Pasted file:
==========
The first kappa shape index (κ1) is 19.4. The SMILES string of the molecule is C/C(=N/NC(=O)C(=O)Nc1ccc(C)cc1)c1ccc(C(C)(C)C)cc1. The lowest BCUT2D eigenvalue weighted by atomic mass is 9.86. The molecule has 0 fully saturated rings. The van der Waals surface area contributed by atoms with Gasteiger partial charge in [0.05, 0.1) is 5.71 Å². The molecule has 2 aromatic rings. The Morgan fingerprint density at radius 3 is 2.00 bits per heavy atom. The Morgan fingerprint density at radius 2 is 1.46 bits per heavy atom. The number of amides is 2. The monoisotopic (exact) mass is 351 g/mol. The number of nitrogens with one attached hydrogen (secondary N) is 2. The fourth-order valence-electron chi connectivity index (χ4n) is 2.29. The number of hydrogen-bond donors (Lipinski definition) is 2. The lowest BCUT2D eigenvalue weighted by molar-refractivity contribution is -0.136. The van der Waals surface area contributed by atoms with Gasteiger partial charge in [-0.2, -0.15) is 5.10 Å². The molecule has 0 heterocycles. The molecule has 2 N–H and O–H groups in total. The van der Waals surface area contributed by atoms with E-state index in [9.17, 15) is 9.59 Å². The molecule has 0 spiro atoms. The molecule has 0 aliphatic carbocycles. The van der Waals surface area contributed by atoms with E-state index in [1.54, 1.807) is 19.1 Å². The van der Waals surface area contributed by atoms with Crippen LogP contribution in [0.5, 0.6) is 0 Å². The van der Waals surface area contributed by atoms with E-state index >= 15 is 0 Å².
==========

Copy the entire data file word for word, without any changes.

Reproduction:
The first kappa shape index (κ1) is 19.4. The SMILES string of the molecule is C/C(=N/NC(=O)C(=O)Nc1ccc(C)cc1)c1ccc(C(C)(C)C)cc1. The lowest BCUT2D eigenvalue weighted by atomic mass is 9.86. The molecule has 0 fully saturated rings. The van der Waals surface area contributed by atoms with Gasteiger partial charge in [0.05, 0.1) is 5.71 Å². The molecule has 2 aromatic rings. The Morgan fingerprint density at radius 3 is 2.00 bits per heavy atom. The Morgan fingerprint density at radius 2 is 1.46 bits per heavy atom. The number of amides is 2. The monoisotopic (exact) mass is 351 g/mol. The number of nitrogens with one attached hydrogen (secondary N) is 2. The fourth-order valence-electron chi connectivity index (χ4n) is 2.29. The number of hydrogen-bond donors (Lipinski definition) is 2. The lowest BCUT2D eigenvalue weighted by molar-refractivity contribution is -0.136. The van der Waals surface area contributed by atoms with Gasteiger partial charge in [-0.2, -0.15) is 5.10 Å². The molecule has 0 heterocycles. The molecule has 2 N–H and O–H groups in total. The van der Waals surface area contributed by atoms with E-state index in [9.17, 15) is 9.59 Å². The molecule has 0 spiro atoms. The molecule has 0 aliphatic carbocycles. The van der Waals surface area contributed by atoms with E-state index in [1.54, 1.807) is 19.1 Å². The van der Waals surface area contributed by atoms with Crippen LogP contribution in [0.5, 0.6) is 0 Å². The van der Waals surface area contributed by atoms with E-state index >= 15 is 0 Å².